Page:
Four logistic regression models were considered. Model 1 was the raw model with no adjustments. Model 2 was logistic regression model adjusted by sex, because sex variable was significantly associated to Δage Hannum (p-value=0.029). Finally, model 3 (full model) was adjusted by sex, smoking habit, atrial fibrillation, hypertension and diabetes mellitus. According to these models, IS cases showed a significant Hannum Δage effect, being biologically older than controls of the same chronological age (Table 2). The adjusted model 3 showed OR=1.14 (95%CI 1.03-1.26), p-value=0.015. Model 4 adjusted by model 3 variables and blood cell proportion associated Hannum and Horvath DNAm age (Supplemental Table S1). Hannum Δage was statistically significant OR=1.13 (95%CI 1.003-1.26), p-value=0.045. The Horvath method yielded results close to statistical significance in all four models, a trend similar to the Hannum results.

Table2. Logistic models that regress IS status on age acceleration (model 1), adjusted by sex (model 2), adjusted by sex, diabetes mellitus, hypertension, atrial fibrillation, and smoking habit (model 3) and adjusted by sex, diabetes mellitus, hypertension, atrial fibrillation, smoking habit and blood cell count associated to Hannum (NK, monocytes, CD4+ T cells, naïve CD8 T cells and CD8+CD28-CD45RA-) and Horvath (NK, monocytes, CD8+ T cells, naïve CD8 and CD4 T) (model 4). OR: Odd Ratio; CI: confidence interval.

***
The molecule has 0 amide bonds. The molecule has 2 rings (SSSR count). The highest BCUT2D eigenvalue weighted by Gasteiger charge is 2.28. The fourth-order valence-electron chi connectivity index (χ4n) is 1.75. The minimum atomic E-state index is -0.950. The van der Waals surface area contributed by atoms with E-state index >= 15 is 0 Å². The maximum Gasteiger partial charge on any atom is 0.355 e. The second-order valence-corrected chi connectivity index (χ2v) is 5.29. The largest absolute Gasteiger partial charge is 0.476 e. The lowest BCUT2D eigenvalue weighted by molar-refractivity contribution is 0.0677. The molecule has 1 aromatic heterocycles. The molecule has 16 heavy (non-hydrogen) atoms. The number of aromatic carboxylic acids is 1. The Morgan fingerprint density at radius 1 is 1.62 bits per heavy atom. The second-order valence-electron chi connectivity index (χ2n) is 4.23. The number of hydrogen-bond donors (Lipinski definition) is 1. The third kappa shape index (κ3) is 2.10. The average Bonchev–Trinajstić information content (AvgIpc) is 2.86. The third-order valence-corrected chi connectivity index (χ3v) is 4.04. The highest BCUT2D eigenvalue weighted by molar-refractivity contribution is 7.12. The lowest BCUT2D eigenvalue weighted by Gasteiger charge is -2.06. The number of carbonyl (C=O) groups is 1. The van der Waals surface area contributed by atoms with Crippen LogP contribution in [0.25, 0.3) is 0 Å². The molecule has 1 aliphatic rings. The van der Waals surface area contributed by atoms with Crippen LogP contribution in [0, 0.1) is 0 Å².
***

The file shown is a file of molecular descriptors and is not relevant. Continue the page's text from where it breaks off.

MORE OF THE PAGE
Model 1Model 2Model 3Model 4
Control vs ISOR (95%CI)p-valueOR (95%CI)p-valueOR (95%CI)p-valueOR (95%CI)p-value
ΔageHannum1.13 (1.03-1.23)0.0101.13 (1.03-1.24)0.0101.13 (1.02-1.24)0.0151.13 (1.003-1.26)0.045
Δage Horvath1.05 (0.98-1.12)0.1451.05 (0.98-1.12)0.1511.07 (0.99-1.15)0.0861.06 (0.97-1.15)0.223